Let’s start with the character we were introduced to at the end of Episode 3: Logain Ablar, played by Alvaro Morte. Morte brings a quiet confidence, almost an arrogance to Logain. You can tell he truly believes that he is the person of prophecy that could save the world.
In the Tinker’s camp, we got two very good performances from Maria Doyle Kennedy (Ila) and Daryl McCormack (Aram). Kennedy’s touching, emotional role challenges Perrin to try and look at the world in a different way, and McCormack’s Aram endears himself to the audience with his mix of charm, skepticism, and inner conflict.
Alexandre Willaume continues his phenomenal portrayal of Thom Merrilin. He really steals every scene that he is in. I personally find that I enjoy this version of Thom much more than his book counterpart. His motivations are clearer, and despite the shorter screen time (since we don’t meet him in the Two Rivers in the show) the essence of his character comes through perfectly.
Daniel Henney and Zoë Robins continue to have fantastic chemistry as Lan and Nynaeve; their interactions are a highlight of the entire series so far, and book readers will love one particular interaction. Robins especially steals the show for me with a scene near the end of the episode. I enjoy the little snippets of personality that the writers and Henney have brought forward in Lan, as they make him more relatable to the audience while still being perfectly in character.
Kate Fleetwood’s Liandrin is another standout of the episode. Her attitude is intense but her motivations are mysterious, leaving the audience guessing whether she will end up being an ally or antagonist to our main characters.
We also have our first scenes with Alanna Mosvani, played by the charming Priyanka Bose. Bose is delightful in the role and, as with Willaume’s Thom, she gives Alanna’s character more depth than her book counterpart.
Writing and Plot
The writing has continued to improve with each episode and Episode 4 is no different. This episode is the best example of “show, don’t tell” that we have seen so far. One such scene has brought all of us to tears every time we’ve watched it. This episode balances advancing the plot with a whole lot of worldbuilding, to where it doesn’t feel like it’s running in place to explain things. Each separate character group gets plenty of screen time and no plot line was noticeably weaker like in Episode 3. Interestingly, this episode also has the most content that is not straight out of the books, although most of the additions did occur off-screen in the books or were combined with book scenes (such as Lan, Moiraine, and Nynaeve meeting up with the Logain party). I really enjoyed these and think that they helped flesh out this story for the audience. Everything felt intentional, and we’re not getting changes just to make changes.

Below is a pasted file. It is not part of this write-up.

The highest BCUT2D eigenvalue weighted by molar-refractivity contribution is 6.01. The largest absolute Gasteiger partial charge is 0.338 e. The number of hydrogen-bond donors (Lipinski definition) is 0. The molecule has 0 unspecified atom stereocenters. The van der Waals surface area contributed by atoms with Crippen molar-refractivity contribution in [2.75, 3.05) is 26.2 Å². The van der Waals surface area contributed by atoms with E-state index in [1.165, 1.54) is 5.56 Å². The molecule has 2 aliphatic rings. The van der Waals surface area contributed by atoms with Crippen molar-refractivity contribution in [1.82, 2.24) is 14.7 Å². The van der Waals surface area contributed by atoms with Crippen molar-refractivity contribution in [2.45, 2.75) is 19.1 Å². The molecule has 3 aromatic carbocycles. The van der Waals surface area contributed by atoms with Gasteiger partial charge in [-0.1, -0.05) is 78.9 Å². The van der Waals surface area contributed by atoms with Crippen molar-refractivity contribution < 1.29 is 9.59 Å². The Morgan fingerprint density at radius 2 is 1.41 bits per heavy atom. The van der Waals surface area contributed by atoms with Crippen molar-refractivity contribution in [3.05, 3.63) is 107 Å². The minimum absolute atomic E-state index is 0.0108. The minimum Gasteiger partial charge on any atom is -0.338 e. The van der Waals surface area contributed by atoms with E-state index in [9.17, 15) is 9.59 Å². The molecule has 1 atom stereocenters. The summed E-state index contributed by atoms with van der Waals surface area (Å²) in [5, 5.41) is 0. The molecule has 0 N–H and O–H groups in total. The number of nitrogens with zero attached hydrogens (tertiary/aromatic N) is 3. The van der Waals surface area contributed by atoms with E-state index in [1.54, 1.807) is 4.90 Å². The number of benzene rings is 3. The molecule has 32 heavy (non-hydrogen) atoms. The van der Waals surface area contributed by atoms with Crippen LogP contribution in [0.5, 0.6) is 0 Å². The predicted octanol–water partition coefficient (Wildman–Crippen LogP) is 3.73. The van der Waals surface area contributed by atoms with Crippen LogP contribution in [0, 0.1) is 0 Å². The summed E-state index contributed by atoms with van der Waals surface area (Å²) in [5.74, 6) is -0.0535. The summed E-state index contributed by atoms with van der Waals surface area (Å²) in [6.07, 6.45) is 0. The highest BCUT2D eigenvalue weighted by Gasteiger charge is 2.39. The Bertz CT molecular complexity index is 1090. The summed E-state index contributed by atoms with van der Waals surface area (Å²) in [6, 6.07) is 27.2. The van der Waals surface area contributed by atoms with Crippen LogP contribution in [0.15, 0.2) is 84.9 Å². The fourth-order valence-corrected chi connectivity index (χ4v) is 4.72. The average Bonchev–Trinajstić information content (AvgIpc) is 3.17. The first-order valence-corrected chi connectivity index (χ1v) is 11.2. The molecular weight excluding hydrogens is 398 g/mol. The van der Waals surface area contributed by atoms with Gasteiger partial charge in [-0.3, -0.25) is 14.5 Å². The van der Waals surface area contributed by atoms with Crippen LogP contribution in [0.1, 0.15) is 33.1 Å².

Now I come back to what I said in my review for episodes 1-3: we are judging this against Rafe’s comments on keeping the “spine and heart of the books” and that they are adapting “the entire series, not just each book individually.” I believe that both continue to be true for this episode. This is my favorite episode of the season so far. I really enjoyed the worldbuilding and character development, especially in the Aes Sedai plot line. As I said before, I can’t get enough of Lan and Nynaeve’s interactions. We got some excellent character work with Perrin, Egwene, and the Tinkers. Thom, Rand, and Mat add more twists and turns to the season-spanning mystery of the Dragon Reborn’s identity (plus an Easter egg that book fans will love). This is an episode that I have been waiting to see fans’ reactions to since first watching it, and I hope you all enjoy it as much as we did.
Episode 4 – The Dragon Reborn (Overall: 4.5/5)
Lane: 4.5/5, Sara: 4.5/5, Eri: 4.5/5, Omar: 4.5/5